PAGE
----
Once you’ve been inspired, show off your own singing chops at Rock Box (1603 Nagle Pl.), a Japanese-style karaoke club with private rooms patrons can rent by the hour. Head there for a nightcap (open until 4 AM Friday and Saturday) or stop in for happy hour.

Need more? The Queen Anne Beerhall (203 W. Thomas St., open until 2 AM Friday and Saturday) is a German style pub featuring brews, eats, and ample seats. Some Random Bar (2604 1st Ave., open until 2 AM Friday and Saturday), a brick-walled, rustic-modern gastropub in Bell Town, pours an ever-rotating sample of local brewery beers (on tap). At Brave Horse Tavern (310 Terry Ave. N, open until 12 AM Friday and Saturday) enjoy beer and pretzels with a selection of dipping mustards while playing bar games (shuffle board and darts). Umi Sake House (2230 1st Ave., open until 2 AM Friday and Saturday) is revered for its original sushi rolls, izakaya-style snacks, and late night sake bombs.


In the waking hours, take advantage of Seattle’s diversity. Locals live for the indoor bocce ball garden at Rhein Haus Seattle (912 12th Ave.) and challenging Puzzle Break – Room Escape Game (1142 Grant Ave.) in capital hill. For a more artistic approach, visit the Seattle International Film Festival Cinema (511 Queen Anne Ave. N) that plays box office favorites in addition to more obscure films.

Art lovers will enjoy the Seattle Art Museum; with stunning pieces spread over three locations-the Seattle Art Museum (1300 1st Ave.), the Seattle Asian Art Museum (1400 E. Prospect St.) and the Olympic Sculpture Park (2901 Western Ave.) The main building houses rotating exhibitions that explore nature, fashion, culture, and more. Until August, an in-depth look at printmaking masterpieces from artists such as Picasso and Matisse will be on display at the main building. Permanent collections represent every corner of the globe-from Africa and America to Europe and Islam-to showcase artwork synonymous with local history and beyond, as well as modern and contemporary works, decorative arts, oceanic pieces, and more.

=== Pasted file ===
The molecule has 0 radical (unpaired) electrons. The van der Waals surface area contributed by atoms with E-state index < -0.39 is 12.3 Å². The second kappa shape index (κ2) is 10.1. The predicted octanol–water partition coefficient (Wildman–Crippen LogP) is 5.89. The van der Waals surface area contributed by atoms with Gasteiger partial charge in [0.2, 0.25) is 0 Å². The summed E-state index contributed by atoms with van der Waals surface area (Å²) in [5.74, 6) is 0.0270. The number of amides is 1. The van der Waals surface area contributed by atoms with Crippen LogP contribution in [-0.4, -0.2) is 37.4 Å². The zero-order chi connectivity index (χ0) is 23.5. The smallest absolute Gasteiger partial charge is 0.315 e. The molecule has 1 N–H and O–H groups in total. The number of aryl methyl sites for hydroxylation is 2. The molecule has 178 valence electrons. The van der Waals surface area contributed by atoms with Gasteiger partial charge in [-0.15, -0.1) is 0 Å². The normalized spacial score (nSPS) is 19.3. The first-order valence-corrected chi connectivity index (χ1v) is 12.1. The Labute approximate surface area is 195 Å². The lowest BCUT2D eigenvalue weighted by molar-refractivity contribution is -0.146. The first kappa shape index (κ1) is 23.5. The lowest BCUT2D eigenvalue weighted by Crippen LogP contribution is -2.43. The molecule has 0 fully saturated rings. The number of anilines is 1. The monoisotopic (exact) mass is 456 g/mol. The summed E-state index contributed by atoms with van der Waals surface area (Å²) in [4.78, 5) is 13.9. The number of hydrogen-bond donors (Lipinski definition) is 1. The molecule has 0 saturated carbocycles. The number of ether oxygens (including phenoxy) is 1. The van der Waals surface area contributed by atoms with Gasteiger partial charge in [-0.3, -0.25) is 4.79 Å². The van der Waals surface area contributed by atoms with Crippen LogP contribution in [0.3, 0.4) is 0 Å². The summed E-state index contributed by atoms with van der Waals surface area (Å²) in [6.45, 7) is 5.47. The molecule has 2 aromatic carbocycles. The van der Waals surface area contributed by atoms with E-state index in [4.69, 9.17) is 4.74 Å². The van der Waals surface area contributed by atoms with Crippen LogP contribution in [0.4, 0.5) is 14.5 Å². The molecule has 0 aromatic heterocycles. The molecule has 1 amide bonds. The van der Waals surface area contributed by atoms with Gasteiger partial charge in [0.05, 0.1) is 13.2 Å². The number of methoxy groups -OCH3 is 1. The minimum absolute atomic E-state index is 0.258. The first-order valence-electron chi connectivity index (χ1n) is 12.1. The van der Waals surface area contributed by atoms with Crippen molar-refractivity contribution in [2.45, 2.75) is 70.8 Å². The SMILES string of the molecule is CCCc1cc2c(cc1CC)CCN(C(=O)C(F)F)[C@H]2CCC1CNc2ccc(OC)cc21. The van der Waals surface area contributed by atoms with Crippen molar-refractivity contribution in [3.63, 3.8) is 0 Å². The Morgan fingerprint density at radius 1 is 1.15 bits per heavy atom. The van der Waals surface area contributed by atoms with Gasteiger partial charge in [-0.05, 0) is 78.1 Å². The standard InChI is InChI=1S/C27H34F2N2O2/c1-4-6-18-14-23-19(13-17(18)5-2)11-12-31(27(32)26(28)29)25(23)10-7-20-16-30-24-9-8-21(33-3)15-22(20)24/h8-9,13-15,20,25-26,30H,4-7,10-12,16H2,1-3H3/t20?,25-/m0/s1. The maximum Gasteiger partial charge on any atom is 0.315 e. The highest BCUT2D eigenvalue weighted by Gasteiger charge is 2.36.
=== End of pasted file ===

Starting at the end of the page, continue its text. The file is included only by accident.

If you live in San Joaquin County, chances are you know a thing or two about wine. For those looking to expand their taste buds beyond the Lodi AVA, explore Woodinville’s cluster of great wineries, just 30 minutes from downtown. From a reserve cabernet at Ancestry Cellars (19510 144th Ave. NE) to an award-winning malbec at Zerba Cellars (14525 148th Ave. NE), there’s plenty to taste during an afternoon in wine country. As an added bonus, May brings barrel tasting to some wineries.

If you’re a certified sports fan, see one of Seattle’s professional teams in action. It’s offseason for the Seattle Seahawks, but Seattle Sounders fans have a reputation for providing a rowdy-good time. Slap on some blue and green and be a fan for the day at CenturyLink Field (800 Occidental Ave. S). You’ll fit right in. Can’t get into soccer? The Seattle Mariners bring action to Safeco Field (1250 1st Ave. S). Tickets for both come at a bargain.

Seattle International Film Festival (SIFF) Callout:

From May 19-June 12, the 42nd Annual SIFF will be underway. Over 25 days, more than 450 different films will play. Visit for more info.

Don’t hesitate to book flights. Alaskan Airlines and Southwest both offer frequent, non-stop trips to the Emerald City. Less than two hours gate-to-gate and you could be exploring luscious greenscapes, open waters, and big city attractions.